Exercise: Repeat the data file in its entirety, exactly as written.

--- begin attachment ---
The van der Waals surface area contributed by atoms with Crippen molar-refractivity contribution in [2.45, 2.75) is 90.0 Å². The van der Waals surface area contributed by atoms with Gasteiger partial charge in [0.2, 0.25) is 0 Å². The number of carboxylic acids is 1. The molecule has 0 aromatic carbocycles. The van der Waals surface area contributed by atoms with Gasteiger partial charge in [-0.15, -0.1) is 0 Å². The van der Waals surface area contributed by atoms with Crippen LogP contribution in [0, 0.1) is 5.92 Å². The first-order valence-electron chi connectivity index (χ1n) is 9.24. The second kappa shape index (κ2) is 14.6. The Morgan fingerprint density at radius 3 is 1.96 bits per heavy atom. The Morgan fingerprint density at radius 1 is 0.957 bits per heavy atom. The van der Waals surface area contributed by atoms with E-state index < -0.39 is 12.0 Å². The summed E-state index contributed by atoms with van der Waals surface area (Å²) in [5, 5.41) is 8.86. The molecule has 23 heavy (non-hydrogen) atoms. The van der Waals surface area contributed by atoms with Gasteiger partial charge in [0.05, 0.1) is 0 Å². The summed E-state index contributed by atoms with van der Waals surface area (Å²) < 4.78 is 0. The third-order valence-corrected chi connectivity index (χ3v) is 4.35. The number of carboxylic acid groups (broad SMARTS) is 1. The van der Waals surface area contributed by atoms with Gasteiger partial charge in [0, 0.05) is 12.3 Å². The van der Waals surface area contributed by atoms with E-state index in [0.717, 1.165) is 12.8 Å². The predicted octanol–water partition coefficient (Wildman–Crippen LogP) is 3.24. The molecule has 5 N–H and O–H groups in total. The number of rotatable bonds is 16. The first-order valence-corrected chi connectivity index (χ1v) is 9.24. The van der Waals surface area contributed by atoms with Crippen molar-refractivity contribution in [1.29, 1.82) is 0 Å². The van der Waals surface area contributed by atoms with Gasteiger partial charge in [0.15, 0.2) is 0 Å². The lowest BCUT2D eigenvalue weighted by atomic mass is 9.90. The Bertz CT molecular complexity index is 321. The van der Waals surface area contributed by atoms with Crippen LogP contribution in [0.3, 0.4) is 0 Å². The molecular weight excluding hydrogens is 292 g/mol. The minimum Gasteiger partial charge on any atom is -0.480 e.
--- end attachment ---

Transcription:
The van der Waals surface area contributed by atoms with Crippen molar-refractivity contribution in [2.45, 2.75) is 90.0 Å². The van der Waals surface area contributed by atoms with Gasteiger partial charge in [0.2, 0.25) is 0 Å². The number of carboxylic acids is 1. The molecule has 0 aromatic carbocycles. The van der Waals surface area contributed by atoms with Gasteiger partial charge in [-0.15, -0.1) is 0 Å². The van der Waals surface area contributed by atoms with Crippen LogP contribution in [0, 0.1) is 5.92 Å². The first-order valence-electron chi connectivity index (χ1n) is 9.24. The second kappa shape index (κ2) is 14.6. The Morgan fingerprint density at radius 3 is 1.96 bits per heavy atom. The Morgan fingerprint density at radius 1 is 0.957 bits per heavy atom. The van der Waals surface area contributed by atoms with E-state index < -0.39 is 12.0 Å². The summed E-state index contributed by atoms with van der Waals surface area (Å²) in [5, 5.41) is 8.86. The molecule has 23 heavy (non-hydrogen) atoms. The van der Waals surface area contributed by atoms with Gasteiger partial charge in [0.05, 0.1) is 0 Å². The summed E-state index contributed by atoms with van der Waals surface area (Å²) < 4.78 is 0. The third-order valence-corrected chi connectivity index (χ3v) is 4.35. The number of carboxylic acid groups (broad SMARTS) is 1. The van der Waals surface area contributed by atoms with Gasteiger partial charge in [0, 0.05) is 12.3 Å². The van der Waals surface area contributed by atoms with E-state index in [0.717, 1.165) is 12.8 Å². The predicted octanol–water partition coefficient (Wildman–Crippen LogP) is 3.24. The molecule has 5 N–H and O–H groups in total. The number of rotatable bonds is 16. The first-order valence-corrected chi connectivity index (χ1v) is 9.24. The van der Waals surface area contributed by atoms with Crippen molar-refractivity contribution in [1.29, 1.82) is 0 Å². The van der Waals surface area contributed by atoms with Gasteiger partial charge in [0.15, 0.2) is 0 Å². The lowest BCUT2D eigenvalue weighted by atomic mass is 9.90. The Bertz CT molecular complexity index is 321. The van der Waals surface area contributed by atoms with Crippen LogP contribution in [0.3, 0.4) is 0 Å². The molecular weight excluding hydrogens is 292 g/mol. The minimum Gasteiger partial charge on any atom is -0.480 e.